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Free Study Guide-Antony and Cleopatra by William Shakespeare-Book Notes
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SCENE SUMMARIES WITH NOTES

ACT II, SCENE 1

Summary

Set in Messina, this short scene centers on Sextus Pompeius, the son of Pompey the Great. Involved in leading a rebellion against the Triumvirate, Pompeius discusses the present state of affairs with his pirate friends--Menecrates and Menas. As he hears of their victories, he feels proud of his present status and optimistic about his future. He states that his popularity is increasing, largely due to the facts that Lepidus is so meek and mild mannered that no one takes him seriously and that the people are upset with Caesar for levying abominably high taxes. Pompeius also believes that he is in absolute command of the seas and feels glad that Antony is away in Egypt, causing him no threat. In gallant verse, he declares, "I shall do well: / The people love me, and the sea is mine; / My powers are crescent, and my auguring hope / Says it will come full."

Menecrates deflates Pompeius' elation when he informs him that Caesar and Lepidus have garnered their mighty forces and are moving towards them with great speed. Pompeius does not want to believe this news and tries to convince himself that the two Triumvirs are still in Rome waiting for Antony. He hopes fervently that Antony will not disentangle himself from the charms of love and luxury offered by Cleopatra. He says, "Let witchcraft join with beauty, lust with both! / Tie up the libertine in a field of feasts."


Varrius enters with the news that Antony has set out for Rome and is expected to arrive at any moment. Pompeius remarks to Menas that Antony's military valor and expertise are double that of either Caesar or Lepidus. He is upset that matters are bad enough to drag Antony from his luxurious life in Egypt. Menas attempts to comfort Pompeius by pointing out the likely discord between Caesar and Antony since Fulvia, along with Lucius, had led an uprising against the authority of Caesar. Pompeius possesses enough political insight to realize that the two of them will resolve their political differences in order to present a united front to the external threat of their rebellion.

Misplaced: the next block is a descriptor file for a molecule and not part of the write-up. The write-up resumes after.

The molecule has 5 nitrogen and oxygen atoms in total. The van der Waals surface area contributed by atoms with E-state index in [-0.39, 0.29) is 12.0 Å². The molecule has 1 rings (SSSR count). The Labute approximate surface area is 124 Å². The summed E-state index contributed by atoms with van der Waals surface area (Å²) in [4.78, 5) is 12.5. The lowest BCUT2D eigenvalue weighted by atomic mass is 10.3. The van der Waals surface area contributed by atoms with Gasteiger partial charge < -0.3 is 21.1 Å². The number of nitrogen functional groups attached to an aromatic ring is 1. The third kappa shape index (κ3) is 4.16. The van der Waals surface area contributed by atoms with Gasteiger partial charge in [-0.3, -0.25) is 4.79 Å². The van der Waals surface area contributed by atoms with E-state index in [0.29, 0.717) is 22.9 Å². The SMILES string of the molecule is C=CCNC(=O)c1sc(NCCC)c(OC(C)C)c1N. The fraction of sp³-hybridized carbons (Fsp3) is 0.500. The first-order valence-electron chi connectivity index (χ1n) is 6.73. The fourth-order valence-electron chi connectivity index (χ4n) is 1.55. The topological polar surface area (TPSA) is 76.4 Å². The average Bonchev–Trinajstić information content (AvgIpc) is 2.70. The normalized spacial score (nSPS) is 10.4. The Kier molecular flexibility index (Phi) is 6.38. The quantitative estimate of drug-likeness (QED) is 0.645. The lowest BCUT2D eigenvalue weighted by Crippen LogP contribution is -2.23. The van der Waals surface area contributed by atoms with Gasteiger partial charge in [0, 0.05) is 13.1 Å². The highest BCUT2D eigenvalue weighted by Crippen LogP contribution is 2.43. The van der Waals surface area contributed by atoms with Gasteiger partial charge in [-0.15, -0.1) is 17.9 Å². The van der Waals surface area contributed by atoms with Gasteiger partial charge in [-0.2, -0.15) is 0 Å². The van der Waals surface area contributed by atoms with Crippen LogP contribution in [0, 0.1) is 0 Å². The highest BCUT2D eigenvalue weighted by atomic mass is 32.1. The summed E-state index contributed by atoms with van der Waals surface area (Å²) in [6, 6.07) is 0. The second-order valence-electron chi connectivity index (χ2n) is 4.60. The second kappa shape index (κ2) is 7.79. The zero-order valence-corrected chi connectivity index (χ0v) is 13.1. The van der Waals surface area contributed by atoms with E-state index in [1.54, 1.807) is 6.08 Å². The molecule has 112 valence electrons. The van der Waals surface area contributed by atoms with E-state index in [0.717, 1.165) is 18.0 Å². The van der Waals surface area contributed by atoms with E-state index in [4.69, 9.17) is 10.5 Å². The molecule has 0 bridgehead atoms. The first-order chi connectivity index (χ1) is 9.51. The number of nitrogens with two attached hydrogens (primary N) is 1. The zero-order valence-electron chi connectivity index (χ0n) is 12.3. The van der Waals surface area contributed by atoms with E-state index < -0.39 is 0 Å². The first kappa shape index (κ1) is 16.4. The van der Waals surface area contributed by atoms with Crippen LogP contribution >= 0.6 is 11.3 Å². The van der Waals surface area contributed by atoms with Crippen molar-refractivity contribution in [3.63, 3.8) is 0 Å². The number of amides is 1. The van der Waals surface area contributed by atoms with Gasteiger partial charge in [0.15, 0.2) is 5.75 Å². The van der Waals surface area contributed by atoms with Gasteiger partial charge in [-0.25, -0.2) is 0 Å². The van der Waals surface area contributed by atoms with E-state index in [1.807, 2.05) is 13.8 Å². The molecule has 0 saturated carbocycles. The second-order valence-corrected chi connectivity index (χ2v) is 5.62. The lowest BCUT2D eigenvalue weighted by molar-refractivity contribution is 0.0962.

Notes

It is important to understand the Background Information on Pompey's son, Sextus Pompeius. The son of a great man and political leader, he behaves accordingly. He is affable in personality, optimistic in outlook, shrewd in political insight, and mighty in battle. He has led a successful uprising against Caesar, and his popularity is steadily increasing among the tax-burdened populace. He has, in fact, become powerful enough to pose a genuine threat to the stability of the Italian state.

In this scene, Pompeius explains why he is optimistic. He feels that Lepidus and Caesar are not much of a threat to his ambitions; Lepidus is too mild mannered to be taken seriously as a leader, and Caesar has angered the people with his excessive taxation. Pompeius also feels hopeful that Antony will be permanently ensnared by Cleopatra in Egypt. Finally, since he already has control of the high seas, Pompeius is confident that his victories and popularity will continue.

Pompeius clearly shows his intelligence within this scene. He shrewdly sums up the lack of leadership ability in Lepidus, as he tries to be everybody's friend and patch up quarrels. He also understands that Caesar is angering the populace by over taxing them. Additionally, he understands that Antony is a much better military leader than either Lepidus or Caesar; therefore, he hopes that Antony remains in Egypt, posing no threat to his plans. Pompeius finally reveals his penetrating insight when he thinks that the outwardly united party of the Triumvirate is really ridden with internal dissension.

The pirates, Menas and Menecrates, are introduced in the scene. Menas appears as pragmatic and airs conventional views and attitudes. Menecrates appears to be more philosophically inclined, an odd trait for a pirate. Self-confident of his own strength and power, Menecrates sees his role as providing a check on Pompeius' complacency. It seems that he almost takes pleasure in warning Pompeius that Lepidus and Caesar have united forces and are marching towards them. Pompeius does not want to believe this news. He does, however, believe the messenger who reveals that Antony is headed to Rome. This news concerns Pompeius, for he knows that matters must be bad to tear Antony away from Cleopatra. He also knows and fears the military strength of this Triumvir.

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